Shamanism, Catholicism, and Gender Relations in Colonial Philippines, 1521-1685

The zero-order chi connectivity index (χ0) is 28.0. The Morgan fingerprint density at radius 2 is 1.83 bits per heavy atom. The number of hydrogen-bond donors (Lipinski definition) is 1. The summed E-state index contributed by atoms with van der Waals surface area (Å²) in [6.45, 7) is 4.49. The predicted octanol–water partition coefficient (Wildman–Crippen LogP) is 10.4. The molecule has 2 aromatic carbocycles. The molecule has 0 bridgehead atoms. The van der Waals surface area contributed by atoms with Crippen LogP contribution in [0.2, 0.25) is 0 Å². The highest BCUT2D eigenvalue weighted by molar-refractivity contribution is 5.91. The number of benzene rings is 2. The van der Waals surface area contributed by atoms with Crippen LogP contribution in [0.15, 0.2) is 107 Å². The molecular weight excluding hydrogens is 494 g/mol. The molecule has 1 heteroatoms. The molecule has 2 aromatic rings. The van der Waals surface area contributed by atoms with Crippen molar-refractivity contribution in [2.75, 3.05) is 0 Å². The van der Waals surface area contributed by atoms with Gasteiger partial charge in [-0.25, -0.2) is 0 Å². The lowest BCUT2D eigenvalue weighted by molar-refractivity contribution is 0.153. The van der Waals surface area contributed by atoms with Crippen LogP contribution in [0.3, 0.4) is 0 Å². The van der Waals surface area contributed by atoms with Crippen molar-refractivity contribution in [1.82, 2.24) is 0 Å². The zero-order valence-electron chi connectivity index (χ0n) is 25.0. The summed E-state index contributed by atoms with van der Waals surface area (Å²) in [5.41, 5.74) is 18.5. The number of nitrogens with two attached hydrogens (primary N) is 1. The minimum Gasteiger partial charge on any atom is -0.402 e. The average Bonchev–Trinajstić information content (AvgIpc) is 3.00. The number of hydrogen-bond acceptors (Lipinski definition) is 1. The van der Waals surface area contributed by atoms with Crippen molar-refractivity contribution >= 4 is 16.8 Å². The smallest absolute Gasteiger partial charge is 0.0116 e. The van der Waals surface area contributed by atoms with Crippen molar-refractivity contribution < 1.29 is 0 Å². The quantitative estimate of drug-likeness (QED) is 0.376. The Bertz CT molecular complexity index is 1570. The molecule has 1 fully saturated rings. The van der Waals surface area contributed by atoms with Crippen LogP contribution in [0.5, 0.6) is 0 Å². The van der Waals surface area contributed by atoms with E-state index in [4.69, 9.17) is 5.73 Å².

In this study, Carolyn Brewer explores the cultural clash that ensued when Hispanic Catholicism and Filipino Animism came into contact in the sixteenth and seventeenth centuries. In so doing, she demonstrates the connections between religion, ideology and power, the evidence mounting with cumulative force to support her argument. Brewer highlights references to women who fleetingly appear in records of Magellan's voyage, and sets the scene for the arrival of Legaspi and the colonial enterprise. She explores the way indigenous women were represented in various early modern sources and delves into the processes by which dichotomous notions of 'good' and 'bad' women were introduced by successive waves of Spanish friars. role of female shamans and the manner in which these women were revalued from the prestigious and wealthy baylan to the reviled and banished bruha or witch and their roles eventually usurped by Catholic priests. Brewer also explores the ways in which asog (men who dressed as women) were converted to Catholicism. Finally, using inquisition documents, Brewer presents a case study from the town of Bolinao in Zambales Province. She reconstructs indigenous gender relationships, in the process of being fractured by inquisitorial processes, in which high class Zambal men and boys collaborated with the Spaniards to banish the shaman women and eradicate their influence. A meticulously researched book, Shamanism, Catholicism and Gender Relations constitutes a sustained examination of how contact with Christianity re-shaped gender roles in the early modern Philippines.